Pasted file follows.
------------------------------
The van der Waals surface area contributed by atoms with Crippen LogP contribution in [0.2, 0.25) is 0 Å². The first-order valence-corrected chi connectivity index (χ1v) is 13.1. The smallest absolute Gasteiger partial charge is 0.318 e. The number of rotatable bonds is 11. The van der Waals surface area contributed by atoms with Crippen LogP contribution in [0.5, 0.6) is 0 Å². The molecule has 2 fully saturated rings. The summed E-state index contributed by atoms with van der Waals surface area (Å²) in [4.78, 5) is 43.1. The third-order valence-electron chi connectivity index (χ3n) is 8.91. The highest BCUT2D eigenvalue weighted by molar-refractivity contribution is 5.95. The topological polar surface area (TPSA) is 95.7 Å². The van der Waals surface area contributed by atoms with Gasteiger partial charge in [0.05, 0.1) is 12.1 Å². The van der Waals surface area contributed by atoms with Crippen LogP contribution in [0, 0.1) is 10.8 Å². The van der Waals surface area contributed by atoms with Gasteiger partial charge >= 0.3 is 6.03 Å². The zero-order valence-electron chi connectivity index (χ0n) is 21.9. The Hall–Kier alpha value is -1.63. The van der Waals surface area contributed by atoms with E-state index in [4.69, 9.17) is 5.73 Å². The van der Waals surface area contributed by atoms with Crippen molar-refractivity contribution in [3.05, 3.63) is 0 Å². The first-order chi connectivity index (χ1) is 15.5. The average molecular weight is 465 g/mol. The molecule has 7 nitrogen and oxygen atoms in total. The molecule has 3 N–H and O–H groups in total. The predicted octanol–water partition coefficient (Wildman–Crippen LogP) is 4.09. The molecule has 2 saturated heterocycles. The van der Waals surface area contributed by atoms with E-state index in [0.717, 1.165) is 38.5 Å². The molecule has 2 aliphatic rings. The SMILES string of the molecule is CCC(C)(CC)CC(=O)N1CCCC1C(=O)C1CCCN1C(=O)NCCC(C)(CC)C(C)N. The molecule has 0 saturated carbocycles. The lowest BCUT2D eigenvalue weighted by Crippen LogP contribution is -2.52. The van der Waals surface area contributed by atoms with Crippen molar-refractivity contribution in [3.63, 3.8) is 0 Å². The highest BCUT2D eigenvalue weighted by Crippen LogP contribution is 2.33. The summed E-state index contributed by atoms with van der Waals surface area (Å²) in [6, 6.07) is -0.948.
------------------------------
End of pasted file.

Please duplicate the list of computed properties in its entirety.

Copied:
The van der Waals surface area contributed by atoms with Crippen LogP contribution in [0.2, 0.25) is 0 Å². The first-order valence-corrected chi connectivity index (χ1v) is 13.1. The smallest absolute Gasteiger partial charge is 0.318 e. The number of rotatable bonds is 11. The van der Waals surface area contributed by atoms with Crippen LogP contribution in [0.5, 0.6) is 0 Å². The molecule has 2 fully saturated rings. The summed E-state index contributed by atoms with van der Waals surface area (Å²) in [4.78, 5) is 43.1. The third-order valence-electron chi connectivity index (χ3n) is 8.91. The highest BCUT2D eigenvalue weighted by molar-refractivity contribution is 5.95. The topological polar surface area (TPSA) is 95.7 Å². The van der Waals surface area contributed by atoms with Gasteiger partial charge in [0.05, 0.1) is 12.1 Å². The van der Waals surface area contributed by atoms with Crippen LogP contribution in [0, 0.1) is 10.8 Å². The van der Waals surface area contributed by atoms with Gasteiger partial charge >= 0.3 is 6.03 Å². The zero-order valence-electron chi connectivity index (χ0n) is 21.9. The Hall–Kier alpha value is -1.63. The van der Waals surface area contributed by atoms with E-state index in [4.69, 9.17) is 5.73 Å². The van der Waals surface area contributed by atoms with Crippen molar-refractivity contribution in [3.05, 3.63) is 0 Å². The first-order chi connectivity index (χ1) is 15.5. The average molecular weight is 465 g/mol. The molecule has 7 nitrogen and oxygen atoms in total. The molecule has 3 N–H and O–H groups in total. The predicted octanol–water partition coefficient (Wildman–Crippen LogP) is 4.09. The molecule has 2 saturated heterocycles. The van der Waals surface area contributed by atoms with E-state index in [0.717, 1.165) is 38.5 Å². The molecule has 2 aliphatic rings. The SMILES string of the molecule is CCC(C)(CC)CC(=O)N1CCCC1C(=O)C1CCCN1C(=O)NCCC(C)(CC)C(C)N. The molecule has 0 saturated carbocycles. The lowest BCUT2D eigenvalue weighted by Crippen LogP contribution is -2.52. The van der Waals surface area contributed by atoms with Crippen molar-refractivity contribution in [3.63, 3.8) is 0 Å². The highest BCUT2D eigenvalue weighted by Crippen LogP contribution is 2.33. The summed E-state index contributed by atoms with van der Waals surface area (Å²) in [6, 6.07) is -0.948.